Put aside their trouncing at the hands of their ex-coach and the Buccaneers in the Super Bowl for a moment. When your offense finishes first in the NFL and your quarterback breaks all kinds of records, there doesn’t seem to be much cause for change. Yes, it’s been a quiet offseason on the transaction wires in Oaktown—much quieter than the courtroom saga that hangs over the franchise. Last year’s successes combined with a restrictive salary cap situation led to few “notable” moves on offense for Al Davis’ “I want to move my team out of Oakland” Raiders.
That’s not to say the Silver and Black stood pat. There’s always some turnover among the veterans, but all the familiar starters are returning, including Rich Gannon, Charlie Garner, Jerry Rice, Tim Brown, and Jerry Porter. Last year’s starting fullback Jon Ritchie took his bleeding forehead and bullish blocking to Philadelphia via free agency. To replace his blocking, the Raiders brought in Cecil Martin and Chris Hetherington. The constant bleeding may be gone for good; no word yet on whether either is learning how to blade their own forehead from Ric Flair.
The draft resulted in a few new faces for the offense. Running back Justin Fargas was selected in third round out of USC—one round later than wide receiver turned tight end Teyo Johnson was selected out of Stanford. One of the two could have a role in the Raiders’ offense in 2003, and will give you one hint: that’s not Teyo.
Position Battles: The aforementioned Fargas will have his work cut out for him if he wants to make any sort of an impact as a rookie, but we’re saying there’s a chance. All he has to do is impress upon the powers that be that he’s a better change-of-pace to Garner than veteran Tyrone Wheatley. It’s kind of a long shot, but it could happen. At least it gives us something to watch during preseason games.
In a far less sexy battle, Martin and Hetherington will duke it out for the right to start at fullback. Heading into camp, Martin has the edge according to most observers. Zack Crockett is more of a fullback/halfback blend a la Mike Alstott. Martin or Hetherington will do all the dirty work, while Crockett comes in for the short yardage glory, especially at the stripe.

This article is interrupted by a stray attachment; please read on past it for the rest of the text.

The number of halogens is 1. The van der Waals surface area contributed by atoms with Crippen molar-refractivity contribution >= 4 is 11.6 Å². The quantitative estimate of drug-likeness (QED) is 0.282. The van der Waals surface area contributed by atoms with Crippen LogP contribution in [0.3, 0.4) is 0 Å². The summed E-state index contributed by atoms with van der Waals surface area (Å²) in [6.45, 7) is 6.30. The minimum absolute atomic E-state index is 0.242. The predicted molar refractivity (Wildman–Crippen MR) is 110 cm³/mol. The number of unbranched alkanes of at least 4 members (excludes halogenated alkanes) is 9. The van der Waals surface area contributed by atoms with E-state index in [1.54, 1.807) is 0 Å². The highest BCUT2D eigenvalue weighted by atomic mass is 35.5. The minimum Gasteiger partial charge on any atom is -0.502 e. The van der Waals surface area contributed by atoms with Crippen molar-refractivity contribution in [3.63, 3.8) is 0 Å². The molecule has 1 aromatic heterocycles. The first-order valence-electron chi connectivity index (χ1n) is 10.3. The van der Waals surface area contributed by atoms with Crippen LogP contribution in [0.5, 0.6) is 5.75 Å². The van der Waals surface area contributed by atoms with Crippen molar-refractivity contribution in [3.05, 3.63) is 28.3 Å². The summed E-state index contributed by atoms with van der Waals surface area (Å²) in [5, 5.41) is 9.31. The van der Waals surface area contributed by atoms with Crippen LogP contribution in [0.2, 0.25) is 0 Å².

One other position battle worth mentioning comes at center where Barret Robbins has returned from an offseason of treatment for bipolar disorder and alcoholism to fight for his job. But after abandoning the team on the eve of the Super Bowl, he still faces an uphill battle. Right now Robbins is the second-team center, behind Adam Treu.
Keep an Eye On: We won’t get to see a lot of Gannon, Garner, Rice et al in preseason action, but there are some things we hope to get a better read on by week one.
Fantasy players are eager to see if last year’s apparent changing of the guard at wide receiver between Brown and Porter evolves even further. Is Brown finished? Is Porter ready to become a top-10 fantasy receiver? The answer appears to be “not quite” to both questions, but we may have a better sense following this preseason. Brown is still technically the starter, but there probably aren’t many fantasy players out there who have him ranked anywhere nearly as high as Porter. How will training camp news and preseason performance alter their rankings?
Tight end Doug Jolley stepped up toward the end of his rookie season and displayed the receiving skills that made him a second-round pick. We’re eager to get another look at him this summer because he has the potential to give Gannon another great target (as if he needed any more) and fantasy players another legitimate tight end.